Ruiz, fans robbed
Champ disappointed in way victory ended
NEW YORK -- John Ruiz repeated a pattern he has grown used to. He retained the heavyweight title Saturday night, but nobody was happy with his performance. Not even Ruiz.
"It seems like I have the worst luck in the world," the World Boxing Association titleholder said after stopping challenger Fres Oquendo in the 11th round at Madison Square Garden with a six-punch clubbing that left Oquendo wobbling and unable to defend himself. As Oquendo's face went blank, Ruiz smashed one wild right after another into it as Oquendo sagged into the turnbuckle.
Yet when referee Wayne Kelly stopped the bout at 2:33 of the round, the crowd booed lustily, Oquendo protested, and Ruiz turned away in disgust. The fighters and the fans seemed unfulfilled by Kelly's decision, even though no one could dispute that Oquendo was defenseless at the time. The problem was he was not out cold, and hence there was the feeling that Oquendo's desultory performance had not ended properly.
"A couple of more punches and he would have been on the canvas," Ruiz said early yesterday morning, after promoter Don King's seemingly endless card finally ended well past 1 a.m. "He was out on his feet, but the people got robbed of the excitement."
The excitement the fighters provided was minimal because Ruiz's awkward style mesmerized another opponent in the displeasing way that twice has made him WBA champion but has yet to convince the public he deserves the title. No one would dispute that Ruiz won the bout, which he was leading by scores of 96-94 on two of the judges' cards when he stunned Oquendo, just as no one would dispute his wins over Evander Holyfield, Kirk Johnson, and Hasim Rahman. But something always seems to be missing.
To have sent Holyfield and Johnson to the floor, wobbled Rahman so severely he refused to throw a punch, and left Oquendo lost in the spaces of his mind should have elevated Ruiz to star status by now. But, as he knows so well, the end of his fights usually are far more pleasing than what leads up to them.
Often, as was the case Saturday night, they degenerate into a clutching and holding festival, with Ruiz throwing a jab and a right and then grabbing. His opponents fall into the same frustrating trap. What results is not pleasing to the eye, but it has left Ruiz with a 40-5-1 record with 28 knockouts, the WBA title, and the odd sense that he has to apologize for victory.
"It was a disappointing win," Ruiz said. "The referee jumped in too soon. It felt terrible to me. I know the ref has a job to protect the fighters, but the fans pay for the tickets. They didn't come to see Oquendo hold. Then the opportunity comes [for a knockout] and they don't get it. I've got to admit, it was a horrible fight against a guy holding so much."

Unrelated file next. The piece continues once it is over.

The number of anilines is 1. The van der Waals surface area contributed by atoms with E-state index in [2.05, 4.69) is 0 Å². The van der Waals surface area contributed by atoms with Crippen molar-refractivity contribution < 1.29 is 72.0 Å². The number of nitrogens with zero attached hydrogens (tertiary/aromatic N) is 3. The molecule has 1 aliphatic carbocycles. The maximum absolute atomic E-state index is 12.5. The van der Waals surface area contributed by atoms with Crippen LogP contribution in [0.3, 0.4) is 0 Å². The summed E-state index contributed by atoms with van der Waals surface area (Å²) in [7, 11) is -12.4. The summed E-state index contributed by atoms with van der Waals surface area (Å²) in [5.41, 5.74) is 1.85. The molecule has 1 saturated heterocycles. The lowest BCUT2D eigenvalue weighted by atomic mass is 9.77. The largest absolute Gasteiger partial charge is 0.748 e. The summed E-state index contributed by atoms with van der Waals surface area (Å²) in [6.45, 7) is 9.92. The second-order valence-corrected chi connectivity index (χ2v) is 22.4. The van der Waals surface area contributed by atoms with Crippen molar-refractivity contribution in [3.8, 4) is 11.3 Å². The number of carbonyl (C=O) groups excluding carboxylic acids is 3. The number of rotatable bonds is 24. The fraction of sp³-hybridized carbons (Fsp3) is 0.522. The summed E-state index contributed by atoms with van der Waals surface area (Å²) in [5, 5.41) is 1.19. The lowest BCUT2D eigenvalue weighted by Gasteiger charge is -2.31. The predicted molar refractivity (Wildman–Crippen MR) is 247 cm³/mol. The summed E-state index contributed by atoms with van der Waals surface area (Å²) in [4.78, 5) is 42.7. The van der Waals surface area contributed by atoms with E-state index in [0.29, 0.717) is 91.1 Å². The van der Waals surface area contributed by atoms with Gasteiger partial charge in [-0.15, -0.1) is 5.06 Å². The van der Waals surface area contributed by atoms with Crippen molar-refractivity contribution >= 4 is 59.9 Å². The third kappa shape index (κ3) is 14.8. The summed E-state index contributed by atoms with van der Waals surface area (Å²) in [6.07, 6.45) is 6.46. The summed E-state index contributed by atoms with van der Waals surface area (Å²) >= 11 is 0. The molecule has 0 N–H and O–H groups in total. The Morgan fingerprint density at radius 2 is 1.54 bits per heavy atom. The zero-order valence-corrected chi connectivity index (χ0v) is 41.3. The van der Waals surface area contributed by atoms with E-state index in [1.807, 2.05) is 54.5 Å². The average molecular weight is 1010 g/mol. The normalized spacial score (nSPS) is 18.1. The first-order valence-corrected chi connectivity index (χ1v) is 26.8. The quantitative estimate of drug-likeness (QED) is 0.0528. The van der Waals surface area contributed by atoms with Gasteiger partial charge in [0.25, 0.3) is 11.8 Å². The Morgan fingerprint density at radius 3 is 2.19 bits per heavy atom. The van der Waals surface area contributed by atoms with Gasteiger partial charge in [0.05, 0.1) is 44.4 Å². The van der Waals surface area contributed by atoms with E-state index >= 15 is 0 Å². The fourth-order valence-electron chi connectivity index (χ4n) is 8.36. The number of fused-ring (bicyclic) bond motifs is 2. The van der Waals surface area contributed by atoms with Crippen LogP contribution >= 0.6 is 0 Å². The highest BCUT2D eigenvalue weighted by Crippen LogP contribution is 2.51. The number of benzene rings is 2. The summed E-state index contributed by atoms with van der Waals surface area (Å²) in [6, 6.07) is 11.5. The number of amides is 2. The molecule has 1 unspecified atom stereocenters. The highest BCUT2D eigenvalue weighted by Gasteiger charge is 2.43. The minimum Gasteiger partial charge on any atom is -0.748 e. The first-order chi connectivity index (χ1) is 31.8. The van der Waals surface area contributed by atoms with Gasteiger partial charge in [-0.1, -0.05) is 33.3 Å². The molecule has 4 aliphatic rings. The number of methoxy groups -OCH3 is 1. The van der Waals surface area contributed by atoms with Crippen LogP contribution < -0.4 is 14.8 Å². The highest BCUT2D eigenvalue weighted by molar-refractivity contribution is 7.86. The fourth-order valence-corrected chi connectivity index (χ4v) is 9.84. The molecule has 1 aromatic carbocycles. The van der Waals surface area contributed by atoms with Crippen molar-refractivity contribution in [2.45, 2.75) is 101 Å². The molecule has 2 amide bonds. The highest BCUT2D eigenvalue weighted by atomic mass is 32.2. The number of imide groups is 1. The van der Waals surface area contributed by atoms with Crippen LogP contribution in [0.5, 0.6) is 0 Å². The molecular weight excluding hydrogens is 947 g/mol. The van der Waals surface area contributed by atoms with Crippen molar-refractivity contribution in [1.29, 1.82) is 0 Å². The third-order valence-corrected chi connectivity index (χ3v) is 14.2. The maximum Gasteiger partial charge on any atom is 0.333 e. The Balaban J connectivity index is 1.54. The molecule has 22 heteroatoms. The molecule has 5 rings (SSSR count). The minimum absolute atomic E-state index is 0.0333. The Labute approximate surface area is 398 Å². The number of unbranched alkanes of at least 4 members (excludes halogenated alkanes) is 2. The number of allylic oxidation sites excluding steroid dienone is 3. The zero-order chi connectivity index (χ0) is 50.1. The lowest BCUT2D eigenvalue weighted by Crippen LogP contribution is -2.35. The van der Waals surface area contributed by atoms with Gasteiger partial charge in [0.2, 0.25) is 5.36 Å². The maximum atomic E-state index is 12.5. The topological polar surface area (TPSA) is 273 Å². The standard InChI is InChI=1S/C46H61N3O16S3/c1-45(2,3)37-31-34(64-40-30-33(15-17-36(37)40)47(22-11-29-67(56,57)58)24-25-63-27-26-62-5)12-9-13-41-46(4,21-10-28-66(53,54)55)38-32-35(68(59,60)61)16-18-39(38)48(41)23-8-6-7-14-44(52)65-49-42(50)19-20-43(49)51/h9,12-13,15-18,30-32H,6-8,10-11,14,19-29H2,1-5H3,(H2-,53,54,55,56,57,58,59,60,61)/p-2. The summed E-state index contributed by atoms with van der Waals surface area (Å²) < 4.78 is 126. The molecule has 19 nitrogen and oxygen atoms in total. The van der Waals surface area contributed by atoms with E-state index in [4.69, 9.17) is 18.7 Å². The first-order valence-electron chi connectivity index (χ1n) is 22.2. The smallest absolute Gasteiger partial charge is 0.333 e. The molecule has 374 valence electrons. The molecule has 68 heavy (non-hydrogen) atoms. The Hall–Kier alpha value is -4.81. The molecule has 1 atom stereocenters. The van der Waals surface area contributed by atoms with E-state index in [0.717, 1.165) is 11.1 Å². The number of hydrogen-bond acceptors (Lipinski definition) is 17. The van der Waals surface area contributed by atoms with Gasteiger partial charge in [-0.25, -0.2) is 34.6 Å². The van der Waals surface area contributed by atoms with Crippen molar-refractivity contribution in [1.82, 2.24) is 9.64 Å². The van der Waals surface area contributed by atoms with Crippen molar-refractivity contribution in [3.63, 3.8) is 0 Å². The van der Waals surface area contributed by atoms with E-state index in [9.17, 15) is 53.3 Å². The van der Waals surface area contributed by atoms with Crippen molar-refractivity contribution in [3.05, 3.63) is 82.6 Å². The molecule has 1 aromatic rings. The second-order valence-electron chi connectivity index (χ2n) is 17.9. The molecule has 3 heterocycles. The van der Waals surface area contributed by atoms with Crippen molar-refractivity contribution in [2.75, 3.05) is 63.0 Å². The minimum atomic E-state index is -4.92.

Oquendo (24-3) has lost two straight title fights, including a disputed decision to International Boxing Federation champion Chris Byrd, who Saturday night defended his title by the slimmest of margins for the second straight time, fighting a surprisingly resilient and focused Andrew Golota to a draw.
Oquendo had promised many things on the eve of meeting Ruiz, including a sharp right he never landed -- because he never threw it -- and a rapier jab. That did appear in the middle rounds, but for the most part Ruiz smothered everything Oquendo tried. When Oquendo kept his distance, his speed and jab gave him a clear advantage. But he was not willing to work hard enough to continue fighting at long range because Ruiz's persistence wore him down more than any punches did.
"I'm dangerous in later rounds because I am persistent," Ruiz said. "One more combination and he's on the canvas. The crowd wants to see someone on the floor, so they felt they got ripped off."
To a degree, so did Oquendo, who protested almost immediately about the stoppage, although he did nothing to try to convince Kelly not to stop the fight until he was wrapped in his arms. Then Oquendo shook his head, later saying, "I wasn't even hurt. I don't know why he stopped the fight. I was fine."
Regardless, it was a merciful stoppage because it saved Oquendo from further abuse and the fans from watching more of an ugly tango.
The Byrd-Golota main event was the opposite of Ruiz-Oquendo. It was a pleasing affair in which Golota refused to descend to the level he so often has fallen to in the past, when he twice fouled his way into defeat against Riddick Bowe, bit Samson P'ua, and quit against Michael Grant and Mike Tyson.
Golota seemed to understand this was his final chance in the big time if he repeated those fouls -- and it showed. He was in control all night, never hitting Byrd low and only once engaging in roughhousing after the bell. Other than that, he was the image of fistic decorum, constantly crowding Byrd to negate his speed and trapping him along the ropes with rights.
Byrd often was content to stay on the ropes and trade with Golota even though he seemed more productive when he was in the center of the ring jabbing and countering a man who towered over him and outweighed him by nearly 30 pounds.
By the end of the night, Byrd's left eyebrow was swollen, while the challenger seemed OK with the draw, seemingly relieved he had gotten through a major fight without controversy.
"It was a good fight," Golota (38-4-1) said. "I thought I won. He thought he won. We can maybe do it again?"